Several stanzas of this poem are explicitly about eating and drinking, and the speaker clearly has strongly held opinions about the right and wrong way to eat, what to eat and when, and how to behave at the dinner table. In Western poetry, the act of eating together is often symbolic of the Last Supper of the Christian tradition: the last meal Jesus ate with his disciples before he died. Fruit and gardens pack a big symbolic punch in the Judeo-Christian tradition (Garden of Eden and the fruit from the Tree of Knowledge, anyone?) so whenever you see a poem with fruit in a garden in the Western literary tradition, stop and think about if there's some kind of tacit allusion to the Garden of Eden hidden away in there.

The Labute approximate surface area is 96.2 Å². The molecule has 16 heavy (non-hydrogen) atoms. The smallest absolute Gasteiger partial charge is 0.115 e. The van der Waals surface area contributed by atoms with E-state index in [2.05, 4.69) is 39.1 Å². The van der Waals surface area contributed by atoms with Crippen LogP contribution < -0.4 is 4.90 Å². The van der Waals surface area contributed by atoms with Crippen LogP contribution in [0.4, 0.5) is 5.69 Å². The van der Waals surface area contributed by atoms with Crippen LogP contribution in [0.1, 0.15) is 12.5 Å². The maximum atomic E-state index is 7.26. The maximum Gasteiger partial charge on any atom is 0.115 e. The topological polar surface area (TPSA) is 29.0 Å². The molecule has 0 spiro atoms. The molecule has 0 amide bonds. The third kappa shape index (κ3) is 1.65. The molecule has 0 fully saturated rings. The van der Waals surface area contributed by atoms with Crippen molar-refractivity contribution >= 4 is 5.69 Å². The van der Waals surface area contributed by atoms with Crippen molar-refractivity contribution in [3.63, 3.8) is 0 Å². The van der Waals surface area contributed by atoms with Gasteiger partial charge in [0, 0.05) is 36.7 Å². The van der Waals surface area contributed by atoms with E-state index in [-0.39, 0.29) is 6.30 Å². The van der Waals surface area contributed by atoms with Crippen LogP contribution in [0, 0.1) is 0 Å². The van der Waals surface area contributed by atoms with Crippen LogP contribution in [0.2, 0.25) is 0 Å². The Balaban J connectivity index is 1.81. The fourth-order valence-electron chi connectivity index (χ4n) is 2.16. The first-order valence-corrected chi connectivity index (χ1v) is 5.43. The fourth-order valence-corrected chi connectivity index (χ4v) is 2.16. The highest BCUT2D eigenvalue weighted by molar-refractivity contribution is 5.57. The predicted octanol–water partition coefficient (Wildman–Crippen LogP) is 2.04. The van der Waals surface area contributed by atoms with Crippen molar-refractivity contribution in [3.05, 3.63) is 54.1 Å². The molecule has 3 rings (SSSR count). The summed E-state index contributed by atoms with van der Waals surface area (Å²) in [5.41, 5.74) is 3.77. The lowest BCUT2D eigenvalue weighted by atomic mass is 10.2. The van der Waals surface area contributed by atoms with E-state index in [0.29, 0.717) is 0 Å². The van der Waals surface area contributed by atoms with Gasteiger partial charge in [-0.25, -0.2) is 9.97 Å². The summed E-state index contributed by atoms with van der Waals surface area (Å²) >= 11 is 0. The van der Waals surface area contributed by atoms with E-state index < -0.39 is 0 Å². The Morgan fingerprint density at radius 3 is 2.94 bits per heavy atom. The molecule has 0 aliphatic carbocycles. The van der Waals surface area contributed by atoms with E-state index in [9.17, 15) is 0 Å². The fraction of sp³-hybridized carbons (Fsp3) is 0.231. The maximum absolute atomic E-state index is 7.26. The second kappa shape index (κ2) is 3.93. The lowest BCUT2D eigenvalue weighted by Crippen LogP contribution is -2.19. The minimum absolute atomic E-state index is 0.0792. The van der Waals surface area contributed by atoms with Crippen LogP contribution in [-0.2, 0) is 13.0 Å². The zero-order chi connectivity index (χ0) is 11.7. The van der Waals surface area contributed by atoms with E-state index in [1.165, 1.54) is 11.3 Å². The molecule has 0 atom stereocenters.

The cloister here is hardly a paradise, and the monks at dinner hardly seem like the disciples at the last supper... unless the speaker is meant to represent the serpent in the Garden of Eden, or Judas at the Last Supper. What do you think?